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What Roman numeral figures distinguish a 2nd inversion dominant triad with a NCT fourth from a root position dominant 7th chord with a NCT fourth?

Related to How writing a dominant 7 sus4 chord in RNA ( Vsus7 chord in the 1st inversion)

Examples, V chord in A major:

2nd inversion dominant triad with a NCT fourth

B E A

Bass B with 7 and 4 above = V7/4

root position dominant seventh chord with a NCT fourth

E A D

Bass E with 7 and 4 above = V7/4

If I don't have an incomplete seventh chord, I have...

E A B D

Bass E with 7, 5, and 4 above = V7/5/4

It might be worth while to extend to examples to a...

second inversion dominant seventh chord with NCT fourth

B E A D

Bass B with 7, 4, and 3 above = V7/4/3


Am I following the correct procedure to get RNA figures?

If so, it seems I need to include all three figures for seventh chords to avoid ambiguity with triads.


EDIT

I'm adding an edit about why I don't accept the only answer posted.

My question is specifically about the ambiguity of the numeric figures and whether the figure will indicate not only a NCT, but also an inversion.

My question isn't about the figures 7-6 or 4-3 to show a resolution. I understand that if the NCT resolves that adding the resolution figures will make clear on the chord or resolution what the bass is for both chords... but what if the NCT doesn't resolve?

Another point of clarification: an 11 figure won't clear this up. An 11 figure would in most cases require the chord third. In my examples the figures 7 and 4 are specifically the NCT displacement of the third.

I dont' know if this will clarify my question but...

With jazz symbols I could write Esus4/B for a 2nd inversion triad (clearly not a seventh chord) with the third displaced as a NCT the minimal tones being B E A, and I could write E7sus4 for a root position dominant seventh chord with the third displaced as a NCT the minimal tones being E A B D and the B sometimes optionally omitted. These symbols seem unambiguous.

In RNA I think I can write the equivalent figures, but to be unambiguous I must use inactive figures which are conventionally omitted the 5 or 3 depending on the inversion as I detailed in my examples.

I'm only looking for confirmation if I'm treating the figures the right way.

If not, I'm looking for an explanation about the chord with the NCT, not an answer that only applies to a specific case of resolution.

  • This is a helpful, clarifying edit. According to RNA standard practices, NCT's that don't move anywhere (not UNTs or LNTs, PTs, or even ETs) are simply ignored as they are seen as non-functional. As I described in my answer, the point of RNA is to show function. If an NCT doesn't "resolve" then according to RNA it has no function and cannot be counted. Thus the original conceit of your question is a bit of a red herring. It supposes non-functional NCTs have any business being in the analysis to begin with, when in fact they wouldn't be included. This is likely the crux of your confusion. – jjmusicnotes May 10 at 14:02
  • "According to RNA...cannot be counted" can you point to some reference? A NCT functions by virtual of its dissonance. I don't see any reason why RNA couldn't be used. – Michael Curtis May 10 at 14:12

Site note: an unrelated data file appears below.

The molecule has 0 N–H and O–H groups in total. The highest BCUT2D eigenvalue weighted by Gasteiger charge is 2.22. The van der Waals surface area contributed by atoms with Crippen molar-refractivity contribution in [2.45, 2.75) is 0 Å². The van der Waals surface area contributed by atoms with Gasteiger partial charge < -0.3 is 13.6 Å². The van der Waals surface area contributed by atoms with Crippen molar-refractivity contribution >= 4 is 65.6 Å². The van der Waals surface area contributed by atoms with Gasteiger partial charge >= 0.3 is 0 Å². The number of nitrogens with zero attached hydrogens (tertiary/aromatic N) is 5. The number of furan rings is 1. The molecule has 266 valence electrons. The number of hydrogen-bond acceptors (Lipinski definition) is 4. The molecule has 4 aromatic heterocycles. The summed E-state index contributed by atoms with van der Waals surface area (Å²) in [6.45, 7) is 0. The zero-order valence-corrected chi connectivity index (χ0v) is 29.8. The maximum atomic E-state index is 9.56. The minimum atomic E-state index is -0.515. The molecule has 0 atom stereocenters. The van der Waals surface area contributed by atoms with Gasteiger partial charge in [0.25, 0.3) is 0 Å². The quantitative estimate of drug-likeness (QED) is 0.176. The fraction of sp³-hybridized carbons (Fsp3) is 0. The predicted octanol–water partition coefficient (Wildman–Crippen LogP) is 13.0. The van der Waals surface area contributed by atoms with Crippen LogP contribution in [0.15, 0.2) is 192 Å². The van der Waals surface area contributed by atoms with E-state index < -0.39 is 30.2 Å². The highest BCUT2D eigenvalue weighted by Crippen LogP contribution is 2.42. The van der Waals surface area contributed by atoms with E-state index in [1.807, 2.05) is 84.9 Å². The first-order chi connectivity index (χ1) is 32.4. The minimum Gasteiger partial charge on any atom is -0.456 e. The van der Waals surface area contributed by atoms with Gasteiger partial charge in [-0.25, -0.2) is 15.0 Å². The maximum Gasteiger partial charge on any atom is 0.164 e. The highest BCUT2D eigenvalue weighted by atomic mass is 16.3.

• Why is it so important to you to shoe-horn something into RNA? In music theory, if the system you’re using is getting cumbersome then chances are it’s not the right system. Theory is a tool to describe music. Sure you can use a screwdriver to hammer a nail, but it’s so much easier to use the proper tool. You’re essentially asking “am I hammering the nails the right way with this screwdriver”? The confirmation is: no, not the right way. You either omit them completely, relax the RNA to include them, or use a different system. The MAA symbols you used, for example, would be much clearer than RNA – jjmusicnotes May 11 at 2:45
  • MAA, what is that? – Michael Curtis May 11 at 14:26
  • MAA = Macro-Analytical Analysis, sometimes colloquially referred to as "pop" or "jazz" symbols – jjmusicnotes May 11 at 15:05
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What Roman numeral figures distinguish a 2nd inversion dominant triad with a suspended fourth from a root position dominant 7th chord with a suspended fourth?

It's important not to lose the sense of showing harmonic function.

2nd inversion dominant triad with a suspended fourth B E A

Bass B with 7 and 4 above = V7/4

A major = Dominant is "E"

Dominant 2nd Inversion: B E G#

The Roman Numeral for this would be V6/4.

Cool, so where does that handy suspension come in?

Well, remember we need to show function. So the correct way to put the suspension into RNA would be to show where the suspension goes:

V(7-6)/4

Here we show that the "7" above the bass resolves by step to a sixth, thus revealing the "2nd inversion".

root position dominant seventh chord with a suspended fourth

Okay, so still A Major:

Root position dominant-7th chord:

E G# B D = V7

With suspended 4th:

E A B D = V7/(4-3)

Again, we're showing where the suspension is expected to go. If you want to get really technical, the chord should be: V7/5/(4-3) but nobody would write this because it's obnoxious.

second inversion dominant seventh chord with suspended fourth

Still A Major:

B E A D = V(7-6)/4/3

So you're on the right track. Just don't lose sight of function, which is sort of the whole point of RNA (and why the system breaks down when you try to apply it to analyze non-functional harmony).

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